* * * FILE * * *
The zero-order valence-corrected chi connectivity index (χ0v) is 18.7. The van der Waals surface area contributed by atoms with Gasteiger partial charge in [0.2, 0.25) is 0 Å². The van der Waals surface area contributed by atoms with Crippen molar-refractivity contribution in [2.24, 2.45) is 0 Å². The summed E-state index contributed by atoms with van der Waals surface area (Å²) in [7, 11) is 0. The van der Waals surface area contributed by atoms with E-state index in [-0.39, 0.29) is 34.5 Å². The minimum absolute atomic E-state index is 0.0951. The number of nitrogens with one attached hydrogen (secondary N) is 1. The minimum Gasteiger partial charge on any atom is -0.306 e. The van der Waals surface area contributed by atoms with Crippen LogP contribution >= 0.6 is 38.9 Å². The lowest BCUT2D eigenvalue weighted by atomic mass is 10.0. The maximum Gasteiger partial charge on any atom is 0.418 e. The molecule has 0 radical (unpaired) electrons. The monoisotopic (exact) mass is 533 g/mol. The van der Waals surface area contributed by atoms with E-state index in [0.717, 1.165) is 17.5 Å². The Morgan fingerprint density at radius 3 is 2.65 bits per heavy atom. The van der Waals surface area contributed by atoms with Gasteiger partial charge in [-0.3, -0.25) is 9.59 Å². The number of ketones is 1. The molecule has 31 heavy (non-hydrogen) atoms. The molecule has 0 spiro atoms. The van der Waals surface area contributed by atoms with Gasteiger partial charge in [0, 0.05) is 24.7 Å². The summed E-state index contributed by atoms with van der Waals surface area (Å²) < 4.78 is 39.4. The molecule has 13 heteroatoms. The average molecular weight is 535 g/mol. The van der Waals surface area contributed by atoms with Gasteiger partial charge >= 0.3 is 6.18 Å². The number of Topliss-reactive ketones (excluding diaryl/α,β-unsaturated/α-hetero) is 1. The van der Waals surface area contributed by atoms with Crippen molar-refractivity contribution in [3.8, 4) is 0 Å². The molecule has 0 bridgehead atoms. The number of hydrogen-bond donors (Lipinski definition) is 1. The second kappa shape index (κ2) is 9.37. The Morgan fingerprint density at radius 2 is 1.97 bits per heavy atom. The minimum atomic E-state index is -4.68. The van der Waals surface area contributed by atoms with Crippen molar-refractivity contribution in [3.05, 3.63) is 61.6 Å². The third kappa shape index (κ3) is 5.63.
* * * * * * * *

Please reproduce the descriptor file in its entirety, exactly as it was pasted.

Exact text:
The zero-order valence-corrected chi connectivity index (χ0v) is 18.7. The van der Waals surface area contributed by atoms with Gasteiger partial charge in [0.2, 0.25) is 0 Å². The van der Waals surface area contributed by atoms with Crippen molar-refractivity contribution in [2.24, 2.45) is 0 Å². The summed E-state index contributed by atoms with van der Waals surface area (Å²) in [7, 11) is 0. The van der Waals surface area contributed by atoms with E-state index in [-0.39, 0.29) is 34.5 Å². The minimum absolute atomic E-state index is 0.0951. The number of nitrogens with one attached hydrogen (secondary N) is 1. The minimum Gasteiger partial charge on any atom is -0.306 e. The van der Waals surface area contributed by atoms with Crippen LogP contribution >= 0.6 is 38.9 Å². The lowest BCUT2D eigenvalue weighted by atomic mass is 10.0. The maximum Gasteiger partial charge on any atom is 0.418 e. The molecule has 0 radical (unpaired) electrons. The monoisotopic (exact) mass is 533 g/mol. The van der Waals surface area contributed by atoms with E-state index in [0.717, 1.165) is 17.5 Å². The Morgan fingerprint density at radius 3 is 2.65 bits per heavy atom. The van der Waals surface area contributed by atoms with Gasteiger partial charge in [-0.3, -0.25) is 9.59 Å². The number of ketones is 1. The molecule has 31 heavy (non-hydrogen) atoms. The molecule has 0 spiro atoms. The van der Waals surface area contributed by atoms with Gasteiger partial charge in [0, 0.05) is 24.7 Å². The summed E-state index contributed by atoms with van der Waals surface area (Å²) < 4.78 is 39.4. The molecule has 13 heteroatoms. The average molecular weight is 535 g/mol. The van der Waals surface area contributed by atoms with Gasteiger partial charge >= 0.3 is 6.18 Å². The number of Topliss-reactive ketones (excluding diaryl/α,β-unsaturated/α-hetero) is 1. The van der Waals surface area contributed by atoms with Crippen molar-refractivity contribution in [3.8, 4) is 0 Å². The molecule has 0 bridgehead atoms. The number of hydrogen-bond donors (Lipinski definition) is 1. The second kappa shape index (κ2) is 9.37. The Morgan fingerprint density at radius 2 is 1.97 bits per heavy atom. The minimum atomic E-state index is -4.68. The van der Waals surface area contributed by atoms with Crippen molar-refractivity contribution in [3.05, 3.63) is 61.6 Å². The third kappa shape index (κ3) is 5.63.